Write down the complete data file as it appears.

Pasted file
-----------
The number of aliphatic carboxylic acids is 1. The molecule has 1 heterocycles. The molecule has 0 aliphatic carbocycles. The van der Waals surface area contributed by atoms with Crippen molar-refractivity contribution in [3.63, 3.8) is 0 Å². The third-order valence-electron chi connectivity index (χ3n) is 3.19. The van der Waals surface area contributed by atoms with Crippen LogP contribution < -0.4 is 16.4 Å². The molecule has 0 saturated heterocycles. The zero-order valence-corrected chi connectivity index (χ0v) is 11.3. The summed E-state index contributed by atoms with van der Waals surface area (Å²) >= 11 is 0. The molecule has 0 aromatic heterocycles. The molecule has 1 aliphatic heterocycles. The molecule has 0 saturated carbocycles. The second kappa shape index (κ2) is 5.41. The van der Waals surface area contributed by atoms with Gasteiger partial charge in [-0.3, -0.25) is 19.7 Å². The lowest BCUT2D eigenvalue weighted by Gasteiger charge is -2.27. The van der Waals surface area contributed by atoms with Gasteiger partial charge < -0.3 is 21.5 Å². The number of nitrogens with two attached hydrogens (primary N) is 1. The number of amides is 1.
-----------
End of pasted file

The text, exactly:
The number of aliphatic carboxylic acids is 1. The molecule has 1 heterocycles. The molecule has 0 aliphatic carbocycles. The van der Waals surface area contributed by atoms with Crippen molar-refractivity contribution in [3.63, 3.8) is 0 Å². The third-order valence-electron chi connectivity index (χ3n) is 3.19. The van der Waals surface area contributed by atoms with Crippen LogP contribution < -0.4 is 16.4 Å². The molecule has 0 saturated heterocycles. The zero-order valence-corrected chi connectivity index (χ0v) is 11.3. The summed E-state index contributed by atoms with van der Waals surface area (Å²) >= 11 is 0. The molecule has 0 aromatic heterocycles. The molecule has 1 aliphatic heterocycles. The molecule has 0 saturated carbocycles. The second kappa shape index (κ2) is 5.41. The van der Waals surface area contributed by atoms with Gasteiger partial charge in [-0.3, -0.25) is 19.7 Å². The lowest BCUT2D eigenvalue weighted by Gasteiger charge is -2.27. The van der Waals surface area contributed by atoms with Gasteiger partial charge < -0.3 is 21.5 Å². The number of nitrogens with two attached hydrogens (primary N) is 1. The number of amides is 1.